For all their smugness, Public Knowledge is more likely protected either by license between Disney and YouTube or by PR (i.e. Disney may decide it isn’t worth the press fight); but the fair use defense here kinda blows. And that’s why I say these organizations are not doing the public any favors when they produce this kind of propaganda. They can get well-intentioned creators into trouble by evangelizing a general understanding of a legal doctrine that demands a more nuanced consideration. Maybe, Public Knowledge should heed an apropos line by comedian Ron White: “The next time you have a thought, let it go.”


*Campbell v Acuff-Rose, a landmark case in which 2 Live Crew’s use of Roy Orbison’s “Oh, Pretty Woman” was held to be  fair use as a parody.

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ReDigi, Fair Use, and Libraries

Photo by author.

In my last post, I opined that the fair use interests of librarians and educators are not necessarily aligned with for-profit business ventures seeking to exploit creative works in ways that can harm authors.  For instance, in the case of Capitol Records v ReDigi, now on appeal at the Second Circuit,  Jonathan Band filed an amicus brief on behalf of the American Library Association, the Association of College and Research Libraries, the Association of Research Libraries, and the Internet Archive in favor of a reversal of the district court opinion, which held that ReDigi is infringing.

To the casual observer, ReDigi is a service that acts as a middle-man to broker the sale of “used” MP3 files.  The idea is that, when you decide you’ve listened to your iTunes-purchased copy of Meat Loaf’s “Bat Out of Hell”* for the last time and think somebody else might want it,  you can sell the MP3 files via ReDigi as “used” items for a portion of the original price, with a cut going to ReDigi.  From a legal standpoint, however, ReDigi is a somewhat complex, computer-to-computer model hoping to avail itself of a copyright limitation written for a purely physical world.

To the best of my knowledge, the ReDigi model has changed a couple of times, but the way the system works is that the MP3 files being offered for sale are removed from the seller’s devices and copied onto the ReDigi server from which the seller alone may still listen to the tracks until they are purchased by someone else.  Upon sale, the files are removed from the server and copied again onto a device belonging to the purchaser. Naturally, this sounds attractive to many consumers, and ReDigi seems to have made an effort to ensure, to the best of its ability, that only one owner at a time has the files.  But that doesn’t necessarily make the service legal, or even a good idea in the market.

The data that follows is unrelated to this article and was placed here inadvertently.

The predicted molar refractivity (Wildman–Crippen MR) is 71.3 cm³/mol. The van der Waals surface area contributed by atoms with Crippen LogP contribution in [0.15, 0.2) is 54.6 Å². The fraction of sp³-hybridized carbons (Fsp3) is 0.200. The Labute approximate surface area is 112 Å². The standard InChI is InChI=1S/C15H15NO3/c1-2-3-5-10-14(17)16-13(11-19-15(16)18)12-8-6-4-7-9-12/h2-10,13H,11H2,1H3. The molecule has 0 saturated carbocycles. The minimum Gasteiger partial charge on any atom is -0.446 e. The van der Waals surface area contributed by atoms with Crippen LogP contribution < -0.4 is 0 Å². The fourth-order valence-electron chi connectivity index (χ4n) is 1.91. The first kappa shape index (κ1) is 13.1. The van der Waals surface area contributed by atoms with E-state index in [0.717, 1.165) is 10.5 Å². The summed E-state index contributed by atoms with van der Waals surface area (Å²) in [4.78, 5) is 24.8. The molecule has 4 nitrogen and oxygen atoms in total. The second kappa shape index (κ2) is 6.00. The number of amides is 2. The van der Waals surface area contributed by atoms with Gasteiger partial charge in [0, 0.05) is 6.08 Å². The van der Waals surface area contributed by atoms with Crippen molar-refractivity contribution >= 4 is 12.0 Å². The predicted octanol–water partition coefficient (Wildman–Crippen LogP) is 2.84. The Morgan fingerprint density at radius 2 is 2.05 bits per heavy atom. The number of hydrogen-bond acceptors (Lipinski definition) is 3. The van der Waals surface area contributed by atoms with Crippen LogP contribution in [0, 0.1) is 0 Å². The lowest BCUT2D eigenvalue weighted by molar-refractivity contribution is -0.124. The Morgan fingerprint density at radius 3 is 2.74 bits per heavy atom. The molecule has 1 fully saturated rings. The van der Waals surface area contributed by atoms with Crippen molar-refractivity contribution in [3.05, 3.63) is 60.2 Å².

The district court held that ReDigi infringes the plaintiff’s rights of reproduction and distribution. ReDigi’s defenses that it is non-infringing were based on the first sale doctrine and fair use; and it is with regard to the fair use defense that the libraries apparently see a common interest.

Band’s amicus brief argues that a finding of fair use in ReDigi would set a precedent that furthers the interest of libraries to develop new models for digital-age lending and other services. And this is where I personally see a necessary distinction between the interests of libraries—which sometimes receive specific carve-outs in copyright law—and avoiding the particular harms caused by a ReDigi model, which could very easily be an Amazon-scale service overnight.

Digital First Sale Creates an Artificially Deflated Market

The first sale doctrine (Section 109(a) of the copyright law) is the reason you are allowed to sell your individual copies of books, CDs, DVDs, etc. as used items without infringing the copyright interest of the authors.  It’s predicate is a case from 1908, long before anyone could possibly imagine “owning” entertainment media in the form of data that is not exclusively bound by a physical object like paper or a disk.   ReDigi argued that the first sale doctrine makes its business non-infringing, but the court disagreed on statutory grounds—namely that the language “plainly applies to the lawful owner’s ‘particular’ phonorecord, a phonorecord that by definition cannot be uploaded and sold on ReDigi’s website.”

As a technical matter, ReDigi has to make a copy of the files from the “seller’s” computer to ReDigi’s server. That copy is already an infringement of the rights holders’ exclusive right of reproduction, and that copying is not protected by first sale doctrine.  But even if one wishes to argue that this is a mere technicality, there is still ample reason not to apply first sale doctrine in a purely digital market.

The District Court stated that if ReDigi seeks amendment  to the Copyright Act to satisfy its interpretation of first sale, that this is job of Congress and not the courts. On that subject, Congress has reviewed first sale doctrine as part of its comprehensive review of the Copyright Act. (In fact, I sat on a panel in 2014 hosted by the USPTO discussing this very issue.) And the Department of Commerce examined the subject of digital first sale and concluded that the principle did not apply to digital transmissions and that there is no evidence warranting any change to existing law.